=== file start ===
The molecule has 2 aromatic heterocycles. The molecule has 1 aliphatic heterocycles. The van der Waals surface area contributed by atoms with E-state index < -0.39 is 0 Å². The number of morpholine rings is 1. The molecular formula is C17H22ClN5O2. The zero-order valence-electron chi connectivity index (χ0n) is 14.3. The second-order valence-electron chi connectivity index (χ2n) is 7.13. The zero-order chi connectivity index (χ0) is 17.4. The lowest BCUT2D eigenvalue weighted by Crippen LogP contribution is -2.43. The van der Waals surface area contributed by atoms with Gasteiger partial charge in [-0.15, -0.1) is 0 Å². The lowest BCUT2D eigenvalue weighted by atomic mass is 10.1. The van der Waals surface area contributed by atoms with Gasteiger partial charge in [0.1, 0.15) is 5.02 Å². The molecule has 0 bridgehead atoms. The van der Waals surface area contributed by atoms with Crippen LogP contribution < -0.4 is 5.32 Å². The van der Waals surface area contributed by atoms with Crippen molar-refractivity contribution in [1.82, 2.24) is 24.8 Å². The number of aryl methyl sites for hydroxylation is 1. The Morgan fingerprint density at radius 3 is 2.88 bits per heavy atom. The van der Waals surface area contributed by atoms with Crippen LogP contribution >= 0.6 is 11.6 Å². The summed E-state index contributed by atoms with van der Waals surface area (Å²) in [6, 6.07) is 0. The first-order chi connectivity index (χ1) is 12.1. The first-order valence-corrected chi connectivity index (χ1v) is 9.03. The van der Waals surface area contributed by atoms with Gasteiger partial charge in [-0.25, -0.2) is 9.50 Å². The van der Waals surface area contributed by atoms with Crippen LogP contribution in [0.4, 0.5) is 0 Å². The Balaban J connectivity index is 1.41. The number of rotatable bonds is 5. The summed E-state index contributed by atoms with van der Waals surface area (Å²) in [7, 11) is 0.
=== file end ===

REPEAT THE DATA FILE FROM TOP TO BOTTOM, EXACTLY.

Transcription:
The molecule has 2 aromatic heterocycles. The molecule has 1 aliphatic heterocycles. The van der Waals surface area contributed by atoms with E-state index < -0.39 is 0 Å². The number of morpholine rings is 1. The molecular formula is C17H22ClN5O2. The zero-order valence-electron chi connectivity index (χ0n) is 14.3. The second-order valence-electron chi connectivity index (χ2n) is 7.13. The zero-order chi connectivity index (χ0) is 17.4. The lowest BCUT2D eigenvalue weighted by Crippen LogP contribution is -2.43. The van der Waals surface area contributed by atoms with Gasteiger partial charge in [-0.15, -0.1) is 0 Å². The lowest BCUT2D eigenvalue weighted by atomic mass is 10.1. The van der Waals surface area contributed by atoms with Gasteiger partial charge in [0.1, 0.15) is 5.02 Å². The molecule has 0 bridgehead atoms. The van der Waals surface area contributed by atoms with Crippen LogP contribution < -0.4 is 5.32 Å². The van der Waals surface area contributed by atoms with Crippen molar-refractivity contribution in [1.82, 2.24) is 24.8 Å². The number of aryl methyl sites for hydroxylation is 1. The Morgan fingerprint density at radius 3 is 2.88 bits per heavy atom. The van der Waals surface area contributed by atoms with Crippen LogP contribution >= 0.6 is 11.6 Å². The summed E-state index contributed by atoms with van der Waals surface area (Å²) in [6, 6.07) is 0. The first-order chi connectivity index (χ1) is 12.1. The first-order valence-corrected chi connectivity index (χ1v) is 9.03. The van der Waals surface area contributed by atoms with Gasteiger partial charge in [-0.25, -0.2) is 9.50 Å². The van der Waals surface area contributed by atoms with Crippen LogP contribution in [0.4, 0.5) is 0 Å². The Balaban J connectivity index is 1.41. The number of rotatable bonds is 5. The summed E-state index contributed by atoms with van der Waals surface area (Å²) in [7, 11) is 0.